It’s fascinating to me how you’re taking an art form that is sometimes perceived as abstract or ethereal, and, instead, you’re grounding it in a lot of physicality.
I guess at the center of it all, the physical and ethereal, the primal and the elusive, the transcendent and the earthly are all one, and that’s the thing that I am most interested in.
How did this process impact your approach to writing One Thousand Nights and One Day? In this instance, you were starting with a preexisting text, and then adapting it into a musical.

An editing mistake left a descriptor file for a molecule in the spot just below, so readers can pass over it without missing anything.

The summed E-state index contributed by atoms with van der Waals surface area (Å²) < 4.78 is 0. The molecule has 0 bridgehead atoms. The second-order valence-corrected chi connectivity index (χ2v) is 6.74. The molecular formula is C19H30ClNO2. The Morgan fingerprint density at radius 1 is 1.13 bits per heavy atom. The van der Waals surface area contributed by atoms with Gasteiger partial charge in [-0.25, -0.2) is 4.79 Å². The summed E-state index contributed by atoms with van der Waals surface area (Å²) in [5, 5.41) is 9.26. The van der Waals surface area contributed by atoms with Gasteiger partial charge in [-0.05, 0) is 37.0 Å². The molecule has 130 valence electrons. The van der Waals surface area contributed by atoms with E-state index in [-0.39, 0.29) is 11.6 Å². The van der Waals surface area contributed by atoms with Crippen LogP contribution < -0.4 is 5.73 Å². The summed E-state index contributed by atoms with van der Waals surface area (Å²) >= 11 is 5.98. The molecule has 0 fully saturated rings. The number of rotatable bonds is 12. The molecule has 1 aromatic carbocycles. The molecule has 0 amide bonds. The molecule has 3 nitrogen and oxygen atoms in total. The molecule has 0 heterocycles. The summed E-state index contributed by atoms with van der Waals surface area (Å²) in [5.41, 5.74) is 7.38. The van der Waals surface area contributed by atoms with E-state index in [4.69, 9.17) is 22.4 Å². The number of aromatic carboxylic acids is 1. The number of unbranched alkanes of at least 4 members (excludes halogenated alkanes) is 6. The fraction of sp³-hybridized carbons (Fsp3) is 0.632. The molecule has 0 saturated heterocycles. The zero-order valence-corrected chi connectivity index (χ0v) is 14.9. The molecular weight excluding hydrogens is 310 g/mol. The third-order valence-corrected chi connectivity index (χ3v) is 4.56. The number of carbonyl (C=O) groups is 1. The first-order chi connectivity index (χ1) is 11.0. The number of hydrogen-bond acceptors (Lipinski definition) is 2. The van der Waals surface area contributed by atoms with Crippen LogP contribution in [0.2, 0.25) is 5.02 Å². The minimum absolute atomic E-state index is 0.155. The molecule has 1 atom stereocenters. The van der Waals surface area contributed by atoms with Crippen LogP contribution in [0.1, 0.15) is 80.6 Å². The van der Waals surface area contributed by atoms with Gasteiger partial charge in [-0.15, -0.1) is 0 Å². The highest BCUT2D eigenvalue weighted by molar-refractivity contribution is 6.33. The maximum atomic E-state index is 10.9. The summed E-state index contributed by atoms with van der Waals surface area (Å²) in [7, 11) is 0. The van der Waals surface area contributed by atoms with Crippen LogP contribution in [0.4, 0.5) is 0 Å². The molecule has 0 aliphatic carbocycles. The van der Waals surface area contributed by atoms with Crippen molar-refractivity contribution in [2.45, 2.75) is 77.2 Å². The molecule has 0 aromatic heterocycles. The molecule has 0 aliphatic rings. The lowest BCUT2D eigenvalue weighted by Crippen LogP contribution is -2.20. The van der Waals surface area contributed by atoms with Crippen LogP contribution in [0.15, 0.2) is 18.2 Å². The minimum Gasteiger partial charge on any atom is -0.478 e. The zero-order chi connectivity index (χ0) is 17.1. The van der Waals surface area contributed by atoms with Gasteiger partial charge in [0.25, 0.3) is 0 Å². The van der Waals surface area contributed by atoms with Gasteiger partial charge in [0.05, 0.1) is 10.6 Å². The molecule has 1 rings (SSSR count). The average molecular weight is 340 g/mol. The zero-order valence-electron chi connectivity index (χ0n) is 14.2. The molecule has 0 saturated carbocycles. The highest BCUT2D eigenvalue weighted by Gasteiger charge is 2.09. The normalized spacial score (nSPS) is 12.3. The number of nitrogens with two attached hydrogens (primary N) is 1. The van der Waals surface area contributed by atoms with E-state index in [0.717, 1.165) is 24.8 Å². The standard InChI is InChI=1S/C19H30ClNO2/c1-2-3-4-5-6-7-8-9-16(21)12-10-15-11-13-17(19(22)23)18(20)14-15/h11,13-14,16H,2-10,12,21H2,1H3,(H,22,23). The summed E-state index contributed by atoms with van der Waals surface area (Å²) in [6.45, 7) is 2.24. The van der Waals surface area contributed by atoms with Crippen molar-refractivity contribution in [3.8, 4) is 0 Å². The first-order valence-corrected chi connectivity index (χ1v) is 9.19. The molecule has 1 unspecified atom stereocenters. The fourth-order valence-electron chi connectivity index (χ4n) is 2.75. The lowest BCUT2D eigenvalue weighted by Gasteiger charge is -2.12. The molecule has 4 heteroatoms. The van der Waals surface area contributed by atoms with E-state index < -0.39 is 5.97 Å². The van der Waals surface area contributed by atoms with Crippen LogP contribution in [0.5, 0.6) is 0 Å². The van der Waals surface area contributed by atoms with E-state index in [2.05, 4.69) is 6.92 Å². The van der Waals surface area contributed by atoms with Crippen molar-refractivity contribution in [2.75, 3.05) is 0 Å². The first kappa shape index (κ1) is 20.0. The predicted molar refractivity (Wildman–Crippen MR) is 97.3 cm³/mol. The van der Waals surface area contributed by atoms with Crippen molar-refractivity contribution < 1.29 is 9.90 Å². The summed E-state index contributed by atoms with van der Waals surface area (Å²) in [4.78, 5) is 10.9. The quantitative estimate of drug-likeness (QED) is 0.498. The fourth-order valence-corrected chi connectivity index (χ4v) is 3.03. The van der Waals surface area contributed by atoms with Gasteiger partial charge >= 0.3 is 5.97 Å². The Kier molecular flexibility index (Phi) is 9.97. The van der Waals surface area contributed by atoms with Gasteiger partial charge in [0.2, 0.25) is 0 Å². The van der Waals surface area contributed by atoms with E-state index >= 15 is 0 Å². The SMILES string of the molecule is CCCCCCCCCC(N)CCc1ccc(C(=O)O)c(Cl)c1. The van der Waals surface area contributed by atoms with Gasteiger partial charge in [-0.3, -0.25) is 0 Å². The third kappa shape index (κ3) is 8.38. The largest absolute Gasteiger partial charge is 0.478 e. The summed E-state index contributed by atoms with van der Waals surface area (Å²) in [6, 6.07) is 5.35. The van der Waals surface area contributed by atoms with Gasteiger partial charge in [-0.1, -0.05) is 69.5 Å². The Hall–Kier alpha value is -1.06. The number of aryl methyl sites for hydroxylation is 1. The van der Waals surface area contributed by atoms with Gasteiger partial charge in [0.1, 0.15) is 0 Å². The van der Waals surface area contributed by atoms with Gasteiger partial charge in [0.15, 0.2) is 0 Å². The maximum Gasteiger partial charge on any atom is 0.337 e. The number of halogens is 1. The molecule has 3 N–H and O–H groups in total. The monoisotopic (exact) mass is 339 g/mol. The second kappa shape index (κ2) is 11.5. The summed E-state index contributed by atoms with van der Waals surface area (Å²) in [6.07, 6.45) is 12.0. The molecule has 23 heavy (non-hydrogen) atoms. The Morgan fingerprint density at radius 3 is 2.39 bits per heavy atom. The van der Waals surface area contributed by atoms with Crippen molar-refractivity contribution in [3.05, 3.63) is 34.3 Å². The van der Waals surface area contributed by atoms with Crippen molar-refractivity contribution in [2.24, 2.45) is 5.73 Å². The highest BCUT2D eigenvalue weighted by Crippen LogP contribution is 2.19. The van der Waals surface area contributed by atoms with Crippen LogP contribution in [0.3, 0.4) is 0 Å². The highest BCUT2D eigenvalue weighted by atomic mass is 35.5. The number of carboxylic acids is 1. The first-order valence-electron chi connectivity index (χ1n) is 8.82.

Well, this has been happening for so long. When Jason first approached me about this piece, it was ten years ago. It was at the very beginning of my process. I hadn’t solidified so many aspects of understanding consciously what my workflow is, what my process is. But in the last year, we’ve come together to make the full thing cohesive, and really see it live. It’s amazing to feel in my own body the perspective I’m able to come at the piece with now. I feel like the timing is just perfect because it had to happen now and not earlier, because all of the [members of the] creative team are coming at this piece from a more mature lens. For me, I’ve always been inspired by books and by ideas. Music is the tool I use, but I would receive an idea, and I’d be so inspired to do something with it. Then I would make music because that was my tool. And so, my experience of reading Jason’s play was similar; there would be these moments where I would somehow receive inspiration from his text, from his ideas, and it would live in my body in an exciting way. Then, for me, the process was figuring out how to manifest that. What are the best choices to make? What kind of music? How is the ensemble working?